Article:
Today, I'd like to remind each of you to do what you can for one another. You can shovel an elderly neighbor's walk, volunteer at a local soup kitchen, give blood, visit a nursing home, donate gently used items to a homeless shelter or foster a child. What you'll get in return will surprise you.
Now, back to Wyoming....
Heaven on earth (the smell of pine in the morning...that is!)
After breakfast, I set off into the canyon in search of "Outlaw Cave". I left my heavy camera behind and took only Jim's light camera - and a bottle of water. Jim remained on the canyon rim with my camera and documented the event, photographically.
Without the sign, I don't think I could have found the trail although it was fairly well marked with paint on the boulders along the descent.
Here, I'm nearing the bottom (white shirt-center) and you can see the cave above and to the right.
Mesmerized by the music of the rushing river, I stood.
First, looking upstream at the small pools capped by frothy falls.
And down stream at narrow, boulder strewn, vertical canyon walls. I knew the cave had to be across the river but it was proving hard to see from the ground!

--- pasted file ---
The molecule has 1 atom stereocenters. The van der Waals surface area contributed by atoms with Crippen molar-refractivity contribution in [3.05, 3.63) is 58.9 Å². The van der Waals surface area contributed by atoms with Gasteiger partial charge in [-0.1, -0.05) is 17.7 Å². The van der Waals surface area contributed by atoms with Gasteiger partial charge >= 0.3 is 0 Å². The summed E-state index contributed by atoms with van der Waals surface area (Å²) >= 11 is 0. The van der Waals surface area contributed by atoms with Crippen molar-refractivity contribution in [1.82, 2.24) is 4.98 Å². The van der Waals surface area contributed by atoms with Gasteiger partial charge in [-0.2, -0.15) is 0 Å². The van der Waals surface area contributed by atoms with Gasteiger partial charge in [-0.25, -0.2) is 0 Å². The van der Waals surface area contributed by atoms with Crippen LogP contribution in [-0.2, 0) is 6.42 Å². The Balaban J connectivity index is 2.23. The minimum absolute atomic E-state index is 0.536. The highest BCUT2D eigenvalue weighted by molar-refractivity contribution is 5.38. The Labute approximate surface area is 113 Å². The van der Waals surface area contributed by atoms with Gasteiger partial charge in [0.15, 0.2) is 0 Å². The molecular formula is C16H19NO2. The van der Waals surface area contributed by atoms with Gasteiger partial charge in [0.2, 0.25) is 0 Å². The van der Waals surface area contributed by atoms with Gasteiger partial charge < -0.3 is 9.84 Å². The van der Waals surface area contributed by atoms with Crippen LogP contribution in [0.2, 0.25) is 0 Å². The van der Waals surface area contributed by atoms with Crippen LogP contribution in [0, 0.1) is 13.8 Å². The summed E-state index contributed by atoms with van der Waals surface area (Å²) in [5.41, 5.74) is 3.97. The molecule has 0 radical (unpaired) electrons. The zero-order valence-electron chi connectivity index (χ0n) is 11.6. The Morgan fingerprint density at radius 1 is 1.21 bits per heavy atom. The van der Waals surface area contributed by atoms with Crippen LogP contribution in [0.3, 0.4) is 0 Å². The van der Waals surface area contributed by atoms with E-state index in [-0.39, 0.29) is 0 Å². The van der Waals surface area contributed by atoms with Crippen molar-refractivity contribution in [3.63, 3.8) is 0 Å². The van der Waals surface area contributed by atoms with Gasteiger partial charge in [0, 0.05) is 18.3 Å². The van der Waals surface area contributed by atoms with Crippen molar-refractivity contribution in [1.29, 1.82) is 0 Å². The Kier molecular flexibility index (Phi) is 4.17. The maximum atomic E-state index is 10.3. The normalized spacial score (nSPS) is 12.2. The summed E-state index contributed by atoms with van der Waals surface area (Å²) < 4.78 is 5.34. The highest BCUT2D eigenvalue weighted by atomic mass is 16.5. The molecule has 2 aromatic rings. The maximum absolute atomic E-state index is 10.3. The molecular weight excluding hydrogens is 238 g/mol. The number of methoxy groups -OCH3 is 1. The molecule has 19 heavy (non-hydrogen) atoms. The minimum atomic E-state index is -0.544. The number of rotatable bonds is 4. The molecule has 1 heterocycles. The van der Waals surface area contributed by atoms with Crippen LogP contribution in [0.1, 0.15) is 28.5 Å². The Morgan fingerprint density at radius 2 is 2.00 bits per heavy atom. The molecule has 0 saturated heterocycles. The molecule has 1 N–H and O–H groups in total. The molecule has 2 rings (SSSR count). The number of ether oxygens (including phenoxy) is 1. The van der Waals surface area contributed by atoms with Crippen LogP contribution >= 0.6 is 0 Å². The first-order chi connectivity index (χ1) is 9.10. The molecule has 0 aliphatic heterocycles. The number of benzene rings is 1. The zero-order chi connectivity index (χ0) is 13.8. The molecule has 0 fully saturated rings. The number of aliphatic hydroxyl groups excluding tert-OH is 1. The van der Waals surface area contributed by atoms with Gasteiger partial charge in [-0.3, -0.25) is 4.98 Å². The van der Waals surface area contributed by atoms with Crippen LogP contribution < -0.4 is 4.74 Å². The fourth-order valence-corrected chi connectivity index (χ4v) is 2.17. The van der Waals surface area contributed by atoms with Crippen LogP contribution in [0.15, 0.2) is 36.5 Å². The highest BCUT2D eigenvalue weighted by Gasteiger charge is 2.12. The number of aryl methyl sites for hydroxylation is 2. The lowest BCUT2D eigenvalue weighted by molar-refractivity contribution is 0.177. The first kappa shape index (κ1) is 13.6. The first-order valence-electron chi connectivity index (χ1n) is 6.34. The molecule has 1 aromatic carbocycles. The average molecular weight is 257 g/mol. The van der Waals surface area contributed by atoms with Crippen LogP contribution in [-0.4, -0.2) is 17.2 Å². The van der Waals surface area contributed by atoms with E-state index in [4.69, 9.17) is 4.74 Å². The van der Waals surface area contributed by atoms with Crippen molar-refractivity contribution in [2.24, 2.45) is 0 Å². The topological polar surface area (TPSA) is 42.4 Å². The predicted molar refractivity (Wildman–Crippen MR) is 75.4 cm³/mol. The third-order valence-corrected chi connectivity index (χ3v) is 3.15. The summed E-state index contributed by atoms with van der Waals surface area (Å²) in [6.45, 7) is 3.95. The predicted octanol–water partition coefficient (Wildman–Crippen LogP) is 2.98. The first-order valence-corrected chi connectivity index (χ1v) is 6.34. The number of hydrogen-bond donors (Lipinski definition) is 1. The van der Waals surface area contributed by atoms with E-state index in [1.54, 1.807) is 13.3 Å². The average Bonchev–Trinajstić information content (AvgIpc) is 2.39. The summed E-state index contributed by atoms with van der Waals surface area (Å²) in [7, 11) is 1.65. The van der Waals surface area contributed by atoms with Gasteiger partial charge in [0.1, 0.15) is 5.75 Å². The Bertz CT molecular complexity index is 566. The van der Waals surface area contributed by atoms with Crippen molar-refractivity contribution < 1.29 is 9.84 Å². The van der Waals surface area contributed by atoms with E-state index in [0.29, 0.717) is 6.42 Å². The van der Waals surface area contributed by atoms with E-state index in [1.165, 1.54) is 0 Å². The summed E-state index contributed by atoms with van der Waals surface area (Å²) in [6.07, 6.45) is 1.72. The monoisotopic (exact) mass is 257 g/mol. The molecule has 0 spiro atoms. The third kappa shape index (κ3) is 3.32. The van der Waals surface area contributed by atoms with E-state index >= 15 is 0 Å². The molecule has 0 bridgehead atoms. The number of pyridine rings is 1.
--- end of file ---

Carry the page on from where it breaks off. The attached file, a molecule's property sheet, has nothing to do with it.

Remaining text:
I chose my crossing and shed socks and shoes. Slippery, mossy stones attempted to upend me and the water was bitter cold! By the time I made it across, my feet and legs were aching from the cold. This would be a trek best made in July.
As I drip-dried, I thought about this cave and the outlaws who hid in this narrow, steep walled canyon, strewn with large boulders and icy water. It would be difficult to make a quick get away. I found it hard to believe that outlaws rode horses into this canyon.
Don't mind the bear excrement on the trail. And in photos, it doesn't look as steep as it is in reality.
The story goes that hides would be placed over the cave entrance to retain heat in the winter months. With a fire, food and some bedding, it'd be do-able! My only concern would be during heavy rainfall. I wondered how quickly the canyon filled with water?
In the greenery to the right of this image, was a PVC tube. Out of curiosity, I opened it to find it was a BLM cave register and pen. I signed in. And this is where my photography ends. Jim's camera battery was very low and I hadn't noticed. I felt fortunate to have gotten the shots I did before the battery died. All that was left to do was cross the river again, dry off and climb back out of the canyon.
Wild flowers dotted the landscape.
Both Jim and I found the country appealing.
Chris Ledeaux Memorial Park in Kaycee.
Sunflowers in Kaycee.
Hoof prints of the past, museum in Kaycee. If you get a chance, it's well worth a visit!
Red Wall faces.
Up next: More of Wyoming!
"Infuse your life with action. Don't wait for it to happen. Make it happen. Make your own future. Make your own hope. Make your own love. And whatever your beliefs, honor your creator, not by passively waiting for grace to come down from upon high, but by doing what you can to make grace happen... yourself, right now, right down here on Earth." - Bradley Whitford